Wealthy Draftee Becomes
Confused Saluting Captain
 In U.S.A.
September 11, 1944
Ernie Pyle
This is the second of a series of reprints from Ernie Pyle past writings, in which the development of the "mutual society" between Ernie and GI Joe will be traced. Ernie is currently on leave for a rest.

SAN DIEGO: I've heard a couple of funny soldier stories in this soldier-sailor town.

One has to do with a new contingent of draftees, among whom there happened to be several lawyers.

The lawyers, after getting onto the ways of the Army, began giving the oldtime noncoms money to go out and get them extra things to eat and drink.

But the oldtimers pulled a fast one on them they'd take the money and never bring anything back. And they figured the newcomers would be afraid to squawk.

Well, the lawyer-soldiers didn't squawk. But they got together one evening, talked the situation over and then called their cheating superiors before them. They read them the Constitution, the Army regulations, and certain sections of California law dealing with larceny and embezzlement. Then they summed up the case in good courtroom fashion. Before it was over they had the perplexed noncoms looking right through the penitentiary gate.

So now the "wise" noncoms are running errands for the lawyers wlth no pay at all. The commissioned officers have heard about it, but they're just puttlng their tongues in their cheeks and grinning.

THE OTHER one had to do with a draftee from a wealthy family, who was on sentry duty in a San Diego office building taken over by the Army.

One day he hired another soldier to go to a restaurant and get him some sandwiches in a paper bag. He had just received them, and had them in his right hand, when a captain walked through the lobby. The soldier quickly stuck the bag behind him, fumbled with his rifle, and saluted snappily with his left hand.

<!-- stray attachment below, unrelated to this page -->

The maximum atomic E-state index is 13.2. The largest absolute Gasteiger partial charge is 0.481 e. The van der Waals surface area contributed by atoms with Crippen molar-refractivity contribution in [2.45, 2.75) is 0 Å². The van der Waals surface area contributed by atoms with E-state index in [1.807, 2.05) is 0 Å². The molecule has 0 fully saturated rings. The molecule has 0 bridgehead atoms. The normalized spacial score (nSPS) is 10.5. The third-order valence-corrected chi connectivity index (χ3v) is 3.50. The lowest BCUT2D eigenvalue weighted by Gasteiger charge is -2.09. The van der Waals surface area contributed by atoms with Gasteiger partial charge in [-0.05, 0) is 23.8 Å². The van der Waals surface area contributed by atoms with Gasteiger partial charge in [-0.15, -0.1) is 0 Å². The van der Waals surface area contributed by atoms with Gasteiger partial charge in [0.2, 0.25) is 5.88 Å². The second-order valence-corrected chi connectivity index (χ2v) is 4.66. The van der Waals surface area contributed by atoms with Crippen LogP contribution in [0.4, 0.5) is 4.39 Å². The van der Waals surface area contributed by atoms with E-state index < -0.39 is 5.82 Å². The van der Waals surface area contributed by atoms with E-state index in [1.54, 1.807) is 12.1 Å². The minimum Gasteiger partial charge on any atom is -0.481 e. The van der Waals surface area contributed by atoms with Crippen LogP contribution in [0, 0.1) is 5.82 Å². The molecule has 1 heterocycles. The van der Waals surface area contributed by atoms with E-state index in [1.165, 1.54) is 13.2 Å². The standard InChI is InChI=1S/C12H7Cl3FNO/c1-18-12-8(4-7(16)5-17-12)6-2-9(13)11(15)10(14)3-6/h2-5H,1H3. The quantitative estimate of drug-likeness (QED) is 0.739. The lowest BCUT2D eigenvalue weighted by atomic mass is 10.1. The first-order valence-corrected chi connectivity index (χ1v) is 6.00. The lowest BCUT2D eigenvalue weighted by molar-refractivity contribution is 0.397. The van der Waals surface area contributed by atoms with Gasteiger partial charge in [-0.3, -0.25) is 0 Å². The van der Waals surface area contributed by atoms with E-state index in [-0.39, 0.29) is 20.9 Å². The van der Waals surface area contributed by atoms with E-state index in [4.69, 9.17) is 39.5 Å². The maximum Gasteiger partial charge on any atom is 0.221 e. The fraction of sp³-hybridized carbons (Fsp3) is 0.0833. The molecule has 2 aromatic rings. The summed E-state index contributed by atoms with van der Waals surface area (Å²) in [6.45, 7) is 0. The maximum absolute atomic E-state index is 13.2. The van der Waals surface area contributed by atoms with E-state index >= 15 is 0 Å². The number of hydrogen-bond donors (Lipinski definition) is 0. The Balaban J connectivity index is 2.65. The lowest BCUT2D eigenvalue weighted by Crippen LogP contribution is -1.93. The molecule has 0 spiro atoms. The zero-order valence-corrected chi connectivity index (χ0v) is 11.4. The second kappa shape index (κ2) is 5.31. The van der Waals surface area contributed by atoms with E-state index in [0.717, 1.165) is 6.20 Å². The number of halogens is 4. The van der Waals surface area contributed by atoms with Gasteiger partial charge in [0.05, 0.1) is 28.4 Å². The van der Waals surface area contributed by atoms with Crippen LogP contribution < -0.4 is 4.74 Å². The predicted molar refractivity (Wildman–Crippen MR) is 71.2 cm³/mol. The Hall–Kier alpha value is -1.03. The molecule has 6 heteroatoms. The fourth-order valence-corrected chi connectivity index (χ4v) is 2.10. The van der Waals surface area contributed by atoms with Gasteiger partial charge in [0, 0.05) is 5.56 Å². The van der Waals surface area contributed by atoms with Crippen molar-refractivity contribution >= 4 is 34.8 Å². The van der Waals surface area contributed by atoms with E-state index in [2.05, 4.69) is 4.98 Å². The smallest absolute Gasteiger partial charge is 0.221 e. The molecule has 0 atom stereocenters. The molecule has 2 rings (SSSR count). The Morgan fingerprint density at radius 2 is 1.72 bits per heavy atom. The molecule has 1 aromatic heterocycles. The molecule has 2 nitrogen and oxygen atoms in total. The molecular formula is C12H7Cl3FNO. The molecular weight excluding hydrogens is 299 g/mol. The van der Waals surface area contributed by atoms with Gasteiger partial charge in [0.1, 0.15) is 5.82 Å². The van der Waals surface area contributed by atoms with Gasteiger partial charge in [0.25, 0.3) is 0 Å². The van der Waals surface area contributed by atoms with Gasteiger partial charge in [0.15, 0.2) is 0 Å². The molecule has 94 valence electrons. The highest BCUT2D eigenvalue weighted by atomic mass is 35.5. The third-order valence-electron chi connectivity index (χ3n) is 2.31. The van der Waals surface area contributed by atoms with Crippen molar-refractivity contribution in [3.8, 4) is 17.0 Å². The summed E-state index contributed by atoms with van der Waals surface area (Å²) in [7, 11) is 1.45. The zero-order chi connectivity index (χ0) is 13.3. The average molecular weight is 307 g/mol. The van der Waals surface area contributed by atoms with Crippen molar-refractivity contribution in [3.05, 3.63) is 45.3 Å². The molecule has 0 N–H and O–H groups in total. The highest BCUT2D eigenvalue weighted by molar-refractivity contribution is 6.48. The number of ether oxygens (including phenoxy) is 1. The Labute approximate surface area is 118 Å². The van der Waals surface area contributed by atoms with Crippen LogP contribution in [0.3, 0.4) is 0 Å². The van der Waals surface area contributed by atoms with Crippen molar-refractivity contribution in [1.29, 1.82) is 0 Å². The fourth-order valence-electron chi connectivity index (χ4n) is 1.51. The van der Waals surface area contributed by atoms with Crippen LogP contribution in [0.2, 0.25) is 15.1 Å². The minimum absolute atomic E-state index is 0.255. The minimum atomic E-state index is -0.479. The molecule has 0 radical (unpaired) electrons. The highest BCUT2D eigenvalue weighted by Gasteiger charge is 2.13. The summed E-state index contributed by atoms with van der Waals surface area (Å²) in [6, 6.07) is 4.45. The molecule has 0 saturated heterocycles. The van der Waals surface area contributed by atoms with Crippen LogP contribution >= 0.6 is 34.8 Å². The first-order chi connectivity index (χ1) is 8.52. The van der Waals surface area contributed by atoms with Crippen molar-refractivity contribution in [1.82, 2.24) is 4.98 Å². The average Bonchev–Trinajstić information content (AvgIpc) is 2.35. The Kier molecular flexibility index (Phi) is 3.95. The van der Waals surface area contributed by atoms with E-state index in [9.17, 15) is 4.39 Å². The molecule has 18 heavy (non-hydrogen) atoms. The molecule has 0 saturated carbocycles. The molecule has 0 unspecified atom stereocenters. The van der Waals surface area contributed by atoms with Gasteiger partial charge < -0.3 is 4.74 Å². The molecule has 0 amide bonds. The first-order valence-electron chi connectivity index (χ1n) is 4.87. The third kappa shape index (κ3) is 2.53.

"How long have you been in the Army?" the startled captain asked.

"Five months," said the soldier. "but I was drafted." (I don't know what that has to do with the story, but that's what the soldier said.)

"You certainly know after five months how to salute," said the captain. "Now salute me properly."

Whereupon the befuddled soldier shifted his rifle to his left hand, handed the captain the sack of sandwiches, saluted correctly with his right hand, and then reached out and relieved the captain of his burden.

The captain sensing the futility of it all, just let the matter drop.

RIVERSIDE, CAL.: On the way out from Los Angeles I picked up a couple of soldier hitchhikers.

They turned out to be midwestern boys, university graduates, who had enlisted before the draft could get them. They had been to Los Angeles on overnight leave. They went hoping they could find a nice place to dance but they never did, and they were disappointed.

"We weren't looking for society girls, nor the other kind either," one of them said. "We just like to dance, and we thought maybe we could meet a couple of nice girls who work in stores or as secretaries."

But they didn't. They tried two or three taxi-dance places, but didn't like the types of girls. They wound up at a place which said, "Reduced Rates for Men in Uniform." A dark stairs led up to a sad little bar in a gloomy room. One lone sailor was sitting at the bar, half asleep, and looking very lonesome among the girls of the place. So the boys gave up and started back to camp.

THEY TOLD me a couple of things about the public. One was that in Los Angeles men in uniform are constantly being stopped by nice old ladies who are grateful to them for helping save the country. The old ladies don't want anything except just to express their appreciation. The boys seemed quite touched by it.

The other was that panhandlers continually play the soldiers for handouts. This burns the boys up. Making $21 a month, and then getting hit twice a block by panhandlers.

One of my soldiers said he gave one panhandler a little lecture on ethics. But it didn't faze the panhandler. He gave the soldier a cussing.

THESE TWO boys are probably typical of thousands of youngsters in the Army now. They are well educated, obviously from gaod families, and intelligent. And they find Army life tough, from the mental standpoint.

Some of the old-timers seem to take special delight in browbeating anybody who has been to college. The boys can take it but it dulls the keen edge of their euthusiasm for giving all they've got to man-to-man decency.

And yet, they think America is in the mess it's in now because we got too soft. Nobody wants to work hard, everybody's looking out for himself, nobody wants to give up his comforts. One of the boys said:

"And another thing. People think too much about sex in this country. That's what caused France to


--Ernie Pyle

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